Engineering Mobility Solutions with a Purpose

Posted: July 25, 2019

Danny Freudiger
New technology is designed to improve people’s lives. As a mechanical engineering PhD student working at The Ohio State University’s Center for Automotive Research (CAR), Danny Freudiger is taking this goal to the next level.

When Freudiger was searching for a PhD program, he chose to attend Ohio State because of its research opportunities, specifically at CAR. Freudiger researched batteries at Vanderbilt University as an undergraduate student, and he was excited to continue that focus at CAR through its multiple hybrid and EV research projects.

One of his latest projects focuses on battery pack design and control optimization for heavy duty trucks, specifically delivery vehicles. These vehicles can use route preview and traffic information to enhance energy efficiency.

But Freudiger isn’t only interested in creating new technology; he believes that technology’s main purpose should be to help people.

“The most rewarding thing—and this circles back to why I got into engineering in the first place—is that I get to use my skills to build something and see it impact people,” Freudiger said. “The project provides a lot of motivation and purpose when it puts the people first.”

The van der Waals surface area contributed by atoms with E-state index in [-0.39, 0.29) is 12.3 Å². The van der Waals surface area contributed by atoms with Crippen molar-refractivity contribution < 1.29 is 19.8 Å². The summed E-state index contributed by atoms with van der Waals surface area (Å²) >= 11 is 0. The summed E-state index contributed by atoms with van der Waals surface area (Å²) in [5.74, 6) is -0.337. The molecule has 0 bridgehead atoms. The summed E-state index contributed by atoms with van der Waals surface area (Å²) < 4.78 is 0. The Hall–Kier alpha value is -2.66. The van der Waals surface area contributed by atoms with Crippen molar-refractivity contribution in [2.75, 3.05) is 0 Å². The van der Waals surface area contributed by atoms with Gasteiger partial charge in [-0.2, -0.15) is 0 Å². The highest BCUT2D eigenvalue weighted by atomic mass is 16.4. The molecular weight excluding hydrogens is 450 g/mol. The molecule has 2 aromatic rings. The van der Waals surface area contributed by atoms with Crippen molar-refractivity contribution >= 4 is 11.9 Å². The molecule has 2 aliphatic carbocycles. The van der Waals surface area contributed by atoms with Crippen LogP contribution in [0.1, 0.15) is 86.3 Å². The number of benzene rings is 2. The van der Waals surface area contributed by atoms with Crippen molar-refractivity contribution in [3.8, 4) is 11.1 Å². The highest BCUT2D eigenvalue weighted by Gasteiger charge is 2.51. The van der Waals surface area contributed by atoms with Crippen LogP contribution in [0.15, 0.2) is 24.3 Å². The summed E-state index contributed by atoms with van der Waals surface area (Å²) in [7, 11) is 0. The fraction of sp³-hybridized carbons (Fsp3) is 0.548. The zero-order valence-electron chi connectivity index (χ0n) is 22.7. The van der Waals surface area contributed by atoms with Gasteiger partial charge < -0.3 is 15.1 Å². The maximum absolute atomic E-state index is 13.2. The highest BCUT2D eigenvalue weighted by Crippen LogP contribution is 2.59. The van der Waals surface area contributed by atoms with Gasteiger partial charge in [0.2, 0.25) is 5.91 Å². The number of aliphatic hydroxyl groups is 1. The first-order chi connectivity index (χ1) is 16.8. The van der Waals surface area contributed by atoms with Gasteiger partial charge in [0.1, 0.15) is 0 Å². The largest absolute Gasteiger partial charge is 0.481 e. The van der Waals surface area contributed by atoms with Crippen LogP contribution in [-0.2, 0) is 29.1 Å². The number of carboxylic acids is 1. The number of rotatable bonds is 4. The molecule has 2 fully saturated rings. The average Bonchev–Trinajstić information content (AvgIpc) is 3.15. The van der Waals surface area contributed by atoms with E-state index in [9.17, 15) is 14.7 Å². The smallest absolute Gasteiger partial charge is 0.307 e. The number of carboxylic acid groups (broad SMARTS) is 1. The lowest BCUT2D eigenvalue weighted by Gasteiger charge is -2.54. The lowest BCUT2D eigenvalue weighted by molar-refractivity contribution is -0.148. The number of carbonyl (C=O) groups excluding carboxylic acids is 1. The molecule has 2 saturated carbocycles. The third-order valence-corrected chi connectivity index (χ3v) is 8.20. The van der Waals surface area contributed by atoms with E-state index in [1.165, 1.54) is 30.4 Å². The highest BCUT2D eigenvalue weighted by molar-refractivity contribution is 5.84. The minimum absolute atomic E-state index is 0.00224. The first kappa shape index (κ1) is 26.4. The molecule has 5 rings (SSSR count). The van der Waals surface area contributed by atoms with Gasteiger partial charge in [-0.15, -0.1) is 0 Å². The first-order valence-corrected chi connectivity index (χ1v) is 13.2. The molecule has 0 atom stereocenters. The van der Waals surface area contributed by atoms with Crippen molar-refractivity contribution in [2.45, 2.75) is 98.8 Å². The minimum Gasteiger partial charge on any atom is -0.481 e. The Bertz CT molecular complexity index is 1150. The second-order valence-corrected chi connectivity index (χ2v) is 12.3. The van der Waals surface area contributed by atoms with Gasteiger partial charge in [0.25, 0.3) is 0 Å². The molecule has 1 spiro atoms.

With the help of other students and advisers at CAR, Freudiger founded the Smart Campus student group in fall 2017, a multidisciplinary organization that develops innovative solutions through collaborative efforts and project-based teams to improve the Ohio State community.

Freudiger with fellow members of Wasted Opportunities and Engie CEO, Isabelle KocherIn fall 2018, another Ohio State student group called the Food Recovery Network reached out to Smart Campus to see if there were opportunities for collaboration.  The Food Recovery Network repurposes leftover food that would otherwise be thrown away from various dining locations and cafes into the community through local food pantries.


wasted opportunities and Engie CEO
Wasted Opportunities team members and Engie CEO Isabelle Kocher

Freudiger looked at the group’s existing data collection system and suggested a technology platform to improve the overall system efficiency and more accurately track the food being donated. The two student groups teamed up to create Wasted Opportunities, a culmination of technology and food recovery. Wasted Opportunities won the Ohio State Energy Partners Smart Campus Challenge and earned $54,000 to further refine the project.

In the future, Freudiger hopes to expand the group’s presence on campus and partner with other Columbus-based restaurants and nonprofits.

When I think of a smart city or campus that’s driven through technology, it should solve real problems,” Freudiger said. “We can’t make solutions for technology’s sake; we should make solutions to help people. That’s the core of a smart idea.”

Written by Jake Berg, CAR Writing Intern